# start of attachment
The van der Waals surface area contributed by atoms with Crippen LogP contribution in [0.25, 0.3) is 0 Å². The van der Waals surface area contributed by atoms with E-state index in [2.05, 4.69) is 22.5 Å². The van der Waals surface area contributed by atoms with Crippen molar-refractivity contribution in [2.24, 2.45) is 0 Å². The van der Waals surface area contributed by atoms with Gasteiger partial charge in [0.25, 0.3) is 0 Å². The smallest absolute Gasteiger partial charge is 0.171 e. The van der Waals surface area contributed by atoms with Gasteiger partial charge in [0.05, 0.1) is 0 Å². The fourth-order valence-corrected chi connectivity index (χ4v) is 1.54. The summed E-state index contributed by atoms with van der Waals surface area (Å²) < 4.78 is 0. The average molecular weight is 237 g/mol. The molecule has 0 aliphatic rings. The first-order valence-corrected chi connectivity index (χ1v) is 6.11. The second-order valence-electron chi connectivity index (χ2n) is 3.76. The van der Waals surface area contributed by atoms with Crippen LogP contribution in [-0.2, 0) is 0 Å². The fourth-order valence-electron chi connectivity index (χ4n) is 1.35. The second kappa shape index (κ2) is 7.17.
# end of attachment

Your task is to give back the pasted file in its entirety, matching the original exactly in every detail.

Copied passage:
The van der Waals surface area contributed by atoms with Crippen LogP contribution in [0.25, 0.3) is 0 Å². The van der Waals surface area contributed by atoms with E-state index in [2.05, 4.69) is 22.5 Å². The van der Waals surface area contributed by atoms with Crippen molar-refractivity contribution in [2.24, 2.45) is 0 Å². The van der Waals surface area contributed by atoms with Gasteiger partial charge in [0.25, 0.3) is 0 Å². The smallest absolute Gasteiger partial charge is 0.171 e. The van der Waals surface area contributed by atoms with Gasteiger partial charge in [0.05, 0.1) is 0 Å². The fourth-order valence-corrected chi connectivity index (χ4v) is 1.54. The summed E-state index contributed by atoms with van der Waals surface area (Å²) < 4.78 is 0. The average molecular weight is 237 g/mol. The molecule has 0 aliphatic rings. The first-order valence-corrected chi connectivity index (χ1v) is 6.11. The second-order valence-electron chi connectivity index (χ2n) is 3.76. The van der Waals surface area contributed by atoms with Crippen LogP contribution in [-0.2, 0) is 0 Å². The fourth-order valence-electron chi connectivity index (χ4n) is 1.35. The second kappa shape index (κ2) is 7.17.